Watchmen, a 12-part series of comics or “graphic novels” written by Alan Moore and illustrated by Dave Gibbons in 1985, is a critically acclaimed tale that has been lauded as the “coming of age” moment for the comic book industry. The story surrounds events as occurring in an alternate timeline of American history in which masked heroes have played paramount roles in occurrences like the Vietnam and Cold Wars, the latter of which serves as the setting of the majority of the story. Moore, who has helmed a number of dark, gritty comics including V for Vendetta and From Hell used Watchmen to tackle a number of themes that almost serve as a sort of critique of the comic-book industry and the heroes they entail. Moore’s series, unlike most other adventures involving caped crusaders, captures these “heroes” in a real-world context. This world, like the Watchmen themselves, is fallible; rife with corruption, greed, and a marked indifference toward the values and idealism that these vigilantes wish to instill.
The “Watchmen” consist of a 5-member group of masked enforcers of “justice”. I say “justice” instead of “law” because in this alternate timeline, these supposed heroes have been outlawed by the U.S. government aside from those members who have decided to enlist as government agents. This guild of fighters, unlike most other “superheroes” are mortal human-beings with the exception of one Jon Osterman who, due to an accident during his work as a Physicist, is left with the command of all the raw energy of an atomic bomb. Osterman or “Mr. Manhattan” is a being that lives outside of the realm of normal time and frequently “remembers” events that have happened long in the past or even those that have yet to have happened. This effect prevents the chronology of Watchmen from being a forward-moving stream of thought as certain scenes from Mr. Manhattan as well as the rest of the characters often stumble between the past (through flashbacks), the present (around 1986), and future. Aside from Mr. Manhattan, the “Watchmen” is comprised of four other members: Rorschach (Walter Kovacs), Ozymandias (Adrian Veidt), the second Nite Owl (Daniel Dreiberg), and the second Silk Spectre (Laurie Juspeczyk). As mentioned before, each of these characters are a far cry from the clichéd forces of good, often seen in other DC comics publications and can best be described as normal, flawed, and painfully fallible human beings who have the physical and mental capacities to do much more than the average human being, and subsequently cause much more harm. In Michael J. Prince’s essay “Alan Moore’s America: The Liberal Individual and American Identities in Watchmen” he offers an inspired critique of the parallels between each of the “Watchmen” and American society.
Prince, regarding America as a whole, quotes Timothy Melley’s Empire of Conspiracy: The Culture of Paranoia in Postwar America, saying “The concept of the liberal individual [. . .] has long been celebrated in American political culture, particularly in the guise of ‘rugged individualism’ and atomistic ‘self-reliance’” (Prince 817). This phenomenon can clearly be seen in the need for vigilantism within each of the characters (save for Manhattan) as each of them is driven with by their own individual codes of justice with the strongest of convictions; a fact which alienates them from the rest of society and is likely what leads to the banning of masked heroes within the context of the story. In this sense, one could see Moore (who is British) using Watchmen as a critique of American society as a whole. Further, the Watchmen themselves are hardly sympathetic characters and, despite being the technical protagonists of the story, have themselves contributed heavily to the current state of society that they feel compelled to “fix”. These contributions came in the form of their involvement in monumental events in American history such as the Vietnam War which, due to the U.S. prevailing in said conflict, resulted in Richard Nixon maintaining the Presidency and further deterioration of U.S. international relations.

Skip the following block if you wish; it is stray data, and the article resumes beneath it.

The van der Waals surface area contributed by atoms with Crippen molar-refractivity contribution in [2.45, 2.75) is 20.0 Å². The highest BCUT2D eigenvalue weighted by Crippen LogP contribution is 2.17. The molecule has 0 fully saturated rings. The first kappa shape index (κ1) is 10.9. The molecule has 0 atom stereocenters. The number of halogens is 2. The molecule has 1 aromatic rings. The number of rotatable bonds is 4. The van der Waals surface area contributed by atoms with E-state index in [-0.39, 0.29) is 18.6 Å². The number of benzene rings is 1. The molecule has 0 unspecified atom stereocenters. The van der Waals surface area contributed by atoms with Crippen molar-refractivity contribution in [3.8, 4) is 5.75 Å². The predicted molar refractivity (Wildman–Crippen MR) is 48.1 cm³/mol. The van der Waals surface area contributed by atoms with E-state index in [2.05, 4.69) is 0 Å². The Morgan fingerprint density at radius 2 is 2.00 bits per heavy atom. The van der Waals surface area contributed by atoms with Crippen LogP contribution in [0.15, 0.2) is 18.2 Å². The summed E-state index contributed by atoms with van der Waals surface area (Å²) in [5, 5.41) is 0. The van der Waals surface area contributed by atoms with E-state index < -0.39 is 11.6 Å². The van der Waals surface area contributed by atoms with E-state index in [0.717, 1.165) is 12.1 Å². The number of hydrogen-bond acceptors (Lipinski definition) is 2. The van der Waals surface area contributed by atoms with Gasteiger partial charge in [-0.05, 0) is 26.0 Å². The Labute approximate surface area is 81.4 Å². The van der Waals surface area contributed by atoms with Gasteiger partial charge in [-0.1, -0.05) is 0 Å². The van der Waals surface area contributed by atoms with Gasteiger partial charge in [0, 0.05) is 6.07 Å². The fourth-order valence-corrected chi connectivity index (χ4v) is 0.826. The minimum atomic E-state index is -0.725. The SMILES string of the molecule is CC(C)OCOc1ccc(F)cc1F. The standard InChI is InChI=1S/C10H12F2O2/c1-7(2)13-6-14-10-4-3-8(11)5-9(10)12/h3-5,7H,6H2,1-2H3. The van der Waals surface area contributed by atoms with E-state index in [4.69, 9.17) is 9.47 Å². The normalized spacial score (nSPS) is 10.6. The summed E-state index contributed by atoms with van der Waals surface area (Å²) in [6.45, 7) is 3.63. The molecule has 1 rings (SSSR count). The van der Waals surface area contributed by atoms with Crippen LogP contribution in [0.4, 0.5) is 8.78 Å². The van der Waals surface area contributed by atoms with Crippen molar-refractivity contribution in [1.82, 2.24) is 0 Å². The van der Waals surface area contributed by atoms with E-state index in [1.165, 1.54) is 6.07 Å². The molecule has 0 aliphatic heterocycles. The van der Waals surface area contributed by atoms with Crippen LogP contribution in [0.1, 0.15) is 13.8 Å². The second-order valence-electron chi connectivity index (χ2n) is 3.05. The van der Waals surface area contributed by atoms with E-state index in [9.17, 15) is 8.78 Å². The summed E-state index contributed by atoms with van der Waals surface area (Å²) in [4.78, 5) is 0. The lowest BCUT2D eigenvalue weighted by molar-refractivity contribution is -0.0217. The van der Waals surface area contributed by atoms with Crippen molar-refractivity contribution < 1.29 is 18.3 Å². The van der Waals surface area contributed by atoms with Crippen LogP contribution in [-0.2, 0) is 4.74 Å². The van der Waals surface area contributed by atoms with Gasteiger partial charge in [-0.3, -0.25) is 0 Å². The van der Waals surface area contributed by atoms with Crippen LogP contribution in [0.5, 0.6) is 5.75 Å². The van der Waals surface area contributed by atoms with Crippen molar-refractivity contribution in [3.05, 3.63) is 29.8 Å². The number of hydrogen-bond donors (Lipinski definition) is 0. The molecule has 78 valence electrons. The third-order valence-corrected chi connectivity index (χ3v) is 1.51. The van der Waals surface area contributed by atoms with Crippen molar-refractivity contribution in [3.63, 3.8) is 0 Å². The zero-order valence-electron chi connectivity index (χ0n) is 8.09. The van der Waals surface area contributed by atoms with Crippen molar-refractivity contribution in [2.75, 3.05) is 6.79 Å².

Prince goes on to critique the characters in their similarities with different facets of the United States. Among these arguments, he discusses the fact that The Comedian (Edward Blake) can be considered a personification of the darker sides of American nationalism which include ruthless abandon in matters of international retaliation (e.g. Blake murdering his Vietnamese girlfriend in response to a negligible assault) and its lack of hesitance to employ excessive force when the situation calls for it, doing so without a flicker of remorse. This analysis includes various other characters such as Mr. Manhattan as representing America’s strategy of nuclear deterrence, or even the Cold War as a whole being that both sides (USSR & US) employed similar strategies. As a whole, his analyses prove to be very insightful and an excellent supplement to the Watchmen series in its entirety.
Despite major skepticism by Alan Moore’s massive cult following of fans as well as Moore himself, in 2009 Zack Snyder took it upon himself to helm the filming of Watchmen, an undertaking received with both scorn and excitement. The film itself received a mixed bag of reviews from critics but was generally favored by individual film enthusiasts (or possibly comic enthusiasts). Snyder, who has also directed films including 300, Sucker Punch, and the rebooted version of George A. Romero’s Dawn of the Dead has no aversion to violence in his films and given Watchmen’s nature he seemed like an appropriate choice. In filming the series, Snyder was sure to employ set-pieces that were closest to the darker spectrum of the color-palette, with a noticeable grime to the environment; a decision that effectively gave the audience the impression that they were viewing a world as imperfect as their own, perhaps even more so. The darkness of the set-pieces were offset very expertly by the bright and colorful appearances of Mr. Manhattan and the Silk Spectre; emphasizing the sentiment that these entities, these “Watchmen” hold themselves on a level above the darkness that is their world, whether or not this stands true.